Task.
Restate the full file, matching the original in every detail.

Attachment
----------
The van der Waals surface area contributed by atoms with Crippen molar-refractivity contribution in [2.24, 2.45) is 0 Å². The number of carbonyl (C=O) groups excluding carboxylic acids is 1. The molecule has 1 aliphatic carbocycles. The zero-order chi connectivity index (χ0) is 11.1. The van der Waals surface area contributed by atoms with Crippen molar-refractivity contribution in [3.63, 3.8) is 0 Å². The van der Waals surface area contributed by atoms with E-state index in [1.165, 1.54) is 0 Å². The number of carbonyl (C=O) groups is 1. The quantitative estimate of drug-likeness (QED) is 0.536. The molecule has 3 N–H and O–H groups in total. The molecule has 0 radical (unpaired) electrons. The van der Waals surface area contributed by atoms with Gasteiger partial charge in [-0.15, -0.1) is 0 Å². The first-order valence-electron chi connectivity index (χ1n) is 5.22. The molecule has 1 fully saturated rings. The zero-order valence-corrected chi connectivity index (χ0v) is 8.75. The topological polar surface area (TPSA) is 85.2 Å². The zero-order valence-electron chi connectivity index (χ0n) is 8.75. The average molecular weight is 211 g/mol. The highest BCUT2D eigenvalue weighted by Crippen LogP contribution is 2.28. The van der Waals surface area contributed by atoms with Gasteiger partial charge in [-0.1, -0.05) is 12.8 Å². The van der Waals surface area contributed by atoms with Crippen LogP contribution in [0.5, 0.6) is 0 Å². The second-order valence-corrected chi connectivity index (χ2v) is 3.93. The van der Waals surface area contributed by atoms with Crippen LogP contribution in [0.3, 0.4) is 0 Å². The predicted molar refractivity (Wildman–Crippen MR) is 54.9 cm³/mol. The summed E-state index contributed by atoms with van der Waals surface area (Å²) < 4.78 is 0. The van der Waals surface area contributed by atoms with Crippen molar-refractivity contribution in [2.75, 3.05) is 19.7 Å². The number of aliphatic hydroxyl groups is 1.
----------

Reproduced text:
The van der Waals surface area contributed by atoms with Crippen molar-refractivity contribution in [2.24, 2.45) is 0 Å². The number of carbonyl (C=O) groups excluding carboxylic acids is 1. The molecule has 1 aliphatic carbocycles. The zero-order chi connectivity index (χ0) is 11.1. The van der Waals surface area contributed by atoms with Crippen molar-refractivity contribution in [3.63, 3.8) is 0 Å². The van der Waals surface area contributed by atoms with E-state index in [1.165, 1.54) is 0 Å². The number of carbonyl (C=O) groups is 1. The quantitative estimate of drug-likeness (QED) is 0.536. The molecule has 3 N–H and O–H groups in total. The molecule has 0 radical (unpaired) electrons. The van der Waals surface area contributed by atoms with Gasteiger partial charge in [-0.15, -0.1) is 0 Å². The first-order valence-electron chi connectivity index (χ1n) is 5.22. The molecule has 1 fully saturated rings. The zero-order valence-corrected chi connectivity index (χ0v) is 8.75. The topological polar surface area (TPSA) is 85.2 Å². The zero-order valence-electron chi connectivity index (χ0n) is 8.75. The average molecular weight is 211 g/mol. The highest BCUT2D eigenvalue weighted by Crippen LogP contribution is 2.28. The van der Waals surface area contributed by atoms with Gasteiger partial charge in [-0.1, -0.05) is 12.8 Å². The van der Waals surface area contributed by atoms with Crippen LogP contribution in [0.5, 0.6) is 0 Å². The second-order valence-corrected chi connectivity index (χ2v) is 3.93. The van der Waals surface area contributed by atoms with Crippen LogP contribution in [0.3, 0.4) is 0 Å². The predicted molar refractivity (Wildman–Crippen MR) is 54.9 cm³/mol. The summed E-state index contributed by atoms with van der Waals surface area (Å²) < 4.78 is 0. The van der Waals surface area contributed by atoms with Crippen molar-refractivity contribution in [2.75, 3.05) is 19.7 Å². The number of aliphatic hydroxyl groups is 1.